It can be a challenge to navigate this territory as this type of “real-world” education rarely happens in school. First, we have to respect ourselves enough to take care of ourselves. This means that when you are not feeling very comfortable with the content of the conversation, say so. A statement such as “I'm not really comfortable with our conversation, let me think about your questions and come back to that next visit if that works for you.” This allows you to take the time to consult with a mentor, a supervisor, or a textbook if needed, or to process how you feel about the question so that you can give a more objective answer. If the patient is being inappropriate, such as asking for your phone number or saying anything suggestive, bring it up. “That is an inappropriate comment, and in order for you to continue to attend rehabilitation here, you must respect that.” If the inappropriate behavior continues, fire the patient, document it, contact the referring provider, and move on. If you are not really sure what sexual technique or act the patient is referring to, a phrase that can be helpful is “tell me more about that.” It is possible to discuss body mechanics in a respectful, professional manner even when discussing sexual health. It's not typically the way we are acculturated, so it takes practice and thoughtfulness.
When patients are interested in accessing websites for the purchase of devices to stretch, stimulate, or vibrate the pelvic muscles, the vendors listed on the hermanwallace.com website have ordering information for some commonly chosen devices. Other sites that are helpful for the patient are www.babeland.com or www.goodvibes.com. The American Association of Sexuality Educators Counselors and Therapists or AASECT website is also one that might be helpful for you as a provider or for your patient as a consumer. If you are looking for a certified sex therapist, that site also lists them by region. Most experienced therapists will tell you that as long as we stay open and listen well, it is our patients who will teach us as much as we can learn in any course or textbook. Optimizing our own comfort levels with sexuality can bring us closer to having meaningful dialog with our patients who trust us enough to inquire about such sensitive topics.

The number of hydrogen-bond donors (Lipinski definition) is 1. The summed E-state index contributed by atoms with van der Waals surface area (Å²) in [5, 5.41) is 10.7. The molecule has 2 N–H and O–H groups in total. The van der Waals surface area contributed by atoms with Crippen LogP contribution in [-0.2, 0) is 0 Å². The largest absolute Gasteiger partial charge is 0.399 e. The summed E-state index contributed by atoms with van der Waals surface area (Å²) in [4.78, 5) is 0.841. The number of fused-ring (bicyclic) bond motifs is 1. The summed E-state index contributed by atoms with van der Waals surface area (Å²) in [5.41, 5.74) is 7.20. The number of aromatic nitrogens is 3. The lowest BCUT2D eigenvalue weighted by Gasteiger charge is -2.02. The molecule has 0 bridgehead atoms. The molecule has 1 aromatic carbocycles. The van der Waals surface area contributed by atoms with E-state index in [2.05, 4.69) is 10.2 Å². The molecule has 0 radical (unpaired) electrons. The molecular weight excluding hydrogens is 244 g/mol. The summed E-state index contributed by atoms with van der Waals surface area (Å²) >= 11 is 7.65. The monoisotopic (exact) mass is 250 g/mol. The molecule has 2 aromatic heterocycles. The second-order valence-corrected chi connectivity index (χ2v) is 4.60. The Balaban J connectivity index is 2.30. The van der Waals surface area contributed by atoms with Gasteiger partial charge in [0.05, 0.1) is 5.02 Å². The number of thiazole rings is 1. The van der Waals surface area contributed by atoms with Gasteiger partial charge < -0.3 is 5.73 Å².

A colleague recently sent an inquiry through the Institute asking if there is new research supporting pelvic floor muscle training after radical prostatectomy. As a matter of fact, I chose not to report on some recent research that I read, because it does not support conservative care for urinary incontinence (UI). The Cochrane review for postprostatectomy UI was updated this year, and the results of the review indicate that we need more and better research. (If you are unfamiliar with the Cochrane library, one of its 6 databases contains systematic reviews of the literature that are updated periodically.) Although within the abstract of the reviewthe report states that there is a lack of consistency in the interventions, the populations, and in the outcome measures, the value of conservative approaches is deemed "uncertain." The authors do conclude that benefit from one-to-one pelvic floor muscle training is "unlikely" following transurethral resection of the prostate, or TURP.